In its fluidity, fashion provides a tremendous arena for social mobility and its fickleness resists the establishment of durable power figures. Yet in making solidarity with the successful, fashion is supported by the synchronic equivalent of tradi­tion — ‘‘received ideas” from the side (the fashionable have strong peripheral vision). The emphasis on public display melds with a primary form of contemporary enfranchisement — the getting of attention.

© Man Ray, 1936

Publicity is about social relations, not objects. Its promise is not of pleasure, but of happiness: hap­ piness as judged from the outside by others. The happiness of being envied is glamour. (…) Glamour cannot exist without personal social envy being a common and widespread emotion.
John Berger 8

Berger’s statement can be amplified: even objects are not just about objects, but about relationships. Melanie Klein, pioneer member of the “British” or “object-relations” school of psychoanalysis, developed a thesis concerning objects and envy which illumines the conditions of exchange operating under the influence of glamour 9.

From infancy and the primary envy of the feeding breast, the envious person is inflicted with anxieties of persecution and guilt and transforms the good into the bad, spoils and devalues what is received by attacking the source, is destructive and rivalrous and demands with an insatiable appetite. Alter­natively, Klein presents a model of gratitude, in which a good object relationship provides gratifica­ tion and enjoyment under conditions of trust. Healthy terms of projection and introjection en­ courage preservation and generosity in response to received nourishment 10.

Under the economy of the sign, the sub-economies of gift and market parallel the object-relation ex­changes of art and fashion11. The market of scar­ city (fashionability cannot be universal) distributes unevenly what begins to depreciate as soon as it is received. Allure breaks down as the object ex­tends beyond its originating coterie. In the plenitude of gift exchange, generosity (the fullness and freedom in which the work is produced, given) and gratitude (the fullness of its reception) increase abundance and satisfaction.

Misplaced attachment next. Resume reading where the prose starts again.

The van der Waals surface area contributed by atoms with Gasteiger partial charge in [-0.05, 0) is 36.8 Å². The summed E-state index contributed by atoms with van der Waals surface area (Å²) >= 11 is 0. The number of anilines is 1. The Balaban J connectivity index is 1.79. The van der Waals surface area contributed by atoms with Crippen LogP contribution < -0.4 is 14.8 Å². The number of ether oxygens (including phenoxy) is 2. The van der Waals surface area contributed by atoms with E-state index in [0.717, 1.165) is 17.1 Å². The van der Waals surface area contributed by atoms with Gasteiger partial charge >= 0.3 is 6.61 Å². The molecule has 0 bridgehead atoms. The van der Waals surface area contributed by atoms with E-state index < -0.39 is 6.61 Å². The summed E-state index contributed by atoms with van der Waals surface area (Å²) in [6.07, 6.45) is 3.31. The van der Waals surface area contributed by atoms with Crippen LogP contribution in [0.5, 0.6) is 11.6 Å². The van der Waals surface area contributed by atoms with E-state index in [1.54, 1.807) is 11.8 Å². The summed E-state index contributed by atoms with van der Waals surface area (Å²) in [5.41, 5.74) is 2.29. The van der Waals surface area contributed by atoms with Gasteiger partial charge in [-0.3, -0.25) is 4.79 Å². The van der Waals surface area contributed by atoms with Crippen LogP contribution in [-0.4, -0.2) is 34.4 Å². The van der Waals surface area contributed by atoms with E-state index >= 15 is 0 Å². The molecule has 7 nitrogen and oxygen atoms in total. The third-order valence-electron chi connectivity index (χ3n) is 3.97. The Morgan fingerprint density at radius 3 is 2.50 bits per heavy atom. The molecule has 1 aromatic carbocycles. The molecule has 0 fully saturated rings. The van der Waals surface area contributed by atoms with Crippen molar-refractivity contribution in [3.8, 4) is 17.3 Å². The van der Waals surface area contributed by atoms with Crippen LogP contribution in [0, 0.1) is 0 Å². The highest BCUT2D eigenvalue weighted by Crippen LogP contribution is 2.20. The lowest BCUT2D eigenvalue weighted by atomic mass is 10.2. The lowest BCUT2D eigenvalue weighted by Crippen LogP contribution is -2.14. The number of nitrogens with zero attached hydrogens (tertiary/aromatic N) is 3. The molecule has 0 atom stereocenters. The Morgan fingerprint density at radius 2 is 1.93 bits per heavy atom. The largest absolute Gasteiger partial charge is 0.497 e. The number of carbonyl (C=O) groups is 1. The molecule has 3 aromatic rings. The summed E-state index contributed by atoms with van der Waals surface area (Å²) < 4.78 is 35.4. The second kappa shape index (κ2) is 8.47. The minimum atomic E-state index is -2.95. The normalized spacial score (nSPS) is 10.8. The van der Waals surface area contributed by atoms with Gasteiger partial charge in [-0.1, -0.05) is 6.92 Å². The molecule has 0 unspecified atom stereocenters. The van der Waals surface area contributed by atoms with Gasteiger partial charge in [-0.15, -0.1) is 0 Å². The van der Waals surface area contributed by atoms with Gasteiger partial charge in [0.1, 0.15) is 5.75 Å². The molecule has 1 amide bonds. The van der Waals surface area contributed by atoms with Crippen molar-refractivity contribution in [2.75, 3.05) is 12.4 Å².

Even if it were possible, the spirit of fashion should not be banished from art. Playful and irresponsi­ ble curiosity opens up the possibility for new work, including the good and valid. There is little virtue in impoverishing the scene by trying to split off unseemly drives. We must begin, like Brecht, with the bad and the new.

Fashion and art meet in the image of the manne­ quin. From Max Ernst’s Fiat Modes — Pereat Ars (1919) to Miss General Idea herself, the manne­ quin is the idealized object brought to life by our projections. She is as obedient as a corpse, emp­ty, docile: a true plastic beauty. As a fantasy of ab­solute receptivity she sustains us with what we seek.


1. Jean Baudrillard, “The Structural Law of Value and the Order of the Simulacra,” in The Structural Allegory, ed. by John Fekete (Minneapolis: Univ. of Minnesota Press, 1984), pp. 61-2.

2. Howard S. Becker, Art Worlds, (Berkeley: Univ. of Calif. Press, 1982), p. xi.

3. Idem.

4. “In entering bourgeois life, artistic and literary taste — like aesthetic doctrines, like philosophic and even scientific theories — falls under the tyranny of fashion: of despotic fashion, which does not admit personal judgements; of capricious fashion, which condemns today the style it impos­ ed yesterday, precisely because it succeeded in imposing it; of bourgeois fashion, finally, which insists on being ‘distinguished’ or set apart in some way. (…) They would no longer be bourgeois, if they prized beauty more highly than ‘distinction’ and fashion.” Edmond Goblot, Cultural Educa­ tion as a Middle-Class Enclave, first published in 1925, ex­ cerpted in Sociology of Literature and Drama, ed. by Elizabeth and Tom Burns (Harmondsworth: Penguin, 1973), pp. 441-4.

5. Reprinted in FILE, Vol. 6, Nos. 1 & 2, 1984, p. 76.

6. Claude Lévi-Strauss, Structural Anthropology, (Garden Ci­ty: Anchor Books, 1967), p. 174.

7. Baudrillard, p. 66.

8. John Berger, Ways of Seeing, (Hardmondsworth: Penguin, 1972), pp. 132 & 148.

9. For an essay which brings together both Baudrillard and Klein, see Charles Levin, “Baudrillard, Critical Theory and Psychoanalysis,” in Canadian Journal of Political and Social Theory, Vol. 8, Nos. 1-2, (Winter-Spring, 1984).

10. Melanie Klein, Envy and Gratitude & Other Works 1946-1963, (New York: Delta, 1975), pp. 176-235.

11. See Lewis Hyde, The Gift: Imagination and the Erotic Life of Property, (New York: Vintage, 1983).

La scène artistique contemporaine est façonnée et animée par l’esprit de la mode qui, par son côté glamour et par sa recherche de nouveauté, donne souffle à l’activité artistique. En même temps, cependant, ces conditions créent des règles d’échange à base d’exclusion et d’envie qui empê­ chent de faire, avec l’art, l’expérience du don. Il ne s’agit pas pour autant de condamner la mode, mais de bien voir qu’elle est une composante de notre situation.

Robert Graham is an art critic living in Montreal.